How is the actual pension amount calculated?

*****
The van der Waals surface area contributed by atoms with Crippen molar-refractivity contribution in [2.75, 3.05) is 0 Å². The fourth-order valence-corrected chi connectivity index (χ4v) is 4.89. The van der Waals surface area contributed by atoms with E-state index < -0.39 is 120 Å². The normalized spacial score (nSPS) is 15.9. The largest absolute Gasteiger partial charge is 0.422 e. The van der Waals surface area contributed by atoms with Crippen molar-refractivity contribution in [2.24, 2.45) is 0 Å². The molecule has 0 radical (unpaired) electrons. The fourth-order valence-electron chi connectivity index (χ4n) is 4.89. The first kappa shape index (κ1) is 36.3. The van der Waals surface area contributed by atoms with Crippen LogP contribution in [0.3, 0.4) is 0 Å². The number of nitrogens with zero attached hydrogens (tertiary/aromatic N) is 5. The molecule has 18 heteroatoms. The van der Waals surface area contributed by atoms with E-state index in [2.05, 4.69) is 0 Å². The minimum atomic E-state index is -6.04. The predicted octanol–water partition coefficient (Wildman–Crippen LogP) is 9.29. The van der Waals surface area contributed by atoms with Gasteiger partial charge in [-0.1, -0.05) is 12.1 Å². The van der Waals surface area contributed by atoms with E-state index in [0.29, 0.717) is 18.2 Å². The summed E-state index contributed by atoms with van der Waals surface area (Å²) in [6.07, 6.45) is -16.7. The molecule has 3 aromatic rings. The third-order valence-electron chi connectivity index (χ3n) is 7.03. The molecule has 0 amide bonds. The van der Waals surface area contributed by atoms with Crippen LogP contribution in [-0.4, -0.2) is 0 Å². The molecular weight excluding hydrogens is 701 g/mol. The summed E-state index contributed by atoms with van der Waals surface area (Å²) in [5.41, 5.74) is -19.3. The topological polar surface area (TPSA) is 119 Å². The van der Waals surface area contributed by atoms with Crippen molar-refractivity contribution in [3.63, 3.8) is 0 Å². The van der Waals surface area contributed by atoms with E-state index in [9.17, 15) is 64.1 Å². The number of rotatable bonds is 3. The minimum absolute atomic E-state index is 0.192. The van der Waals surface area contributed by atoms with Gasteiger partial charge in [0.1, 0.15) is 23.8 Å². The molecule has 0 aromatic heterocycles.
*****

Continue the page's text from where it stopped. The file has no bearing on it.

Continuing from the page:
The first step is to calculate your income for VA pension purposes (IVAP). The IVAP is your gross income minus certain deductions. Almost all of these deductions are for un-reimbursed medical costs. This is a long list, but the most important ones are your Medicaid supplement premium, long term care expenses, and any deductibles and co-pays you actually aid. These deductions reduce your gross income to IVAP. The IVAP is now compared to the maximum pension amount you qualify for. Thus, if the IVAP is more than the pension you get nothing. If it is less you get the difference, and if the IVAP is zero or negative you qualify for the maximum pension. In most cases, you will get little or no pension benefit unless you have high unreimbursed medical expenses. However, your pension qualification rating may allow access to other benefits. If you need home healthcare or need to be in an assisted living facility, all of these costs are considered medical expenses. Therefore, the major impact of a VA pension is that it may allow the veteran or surviving spouse to avoid going into a nursing home (which is the only long term care option paid by Medicaid) by providing extra income for care at home or in assisted living.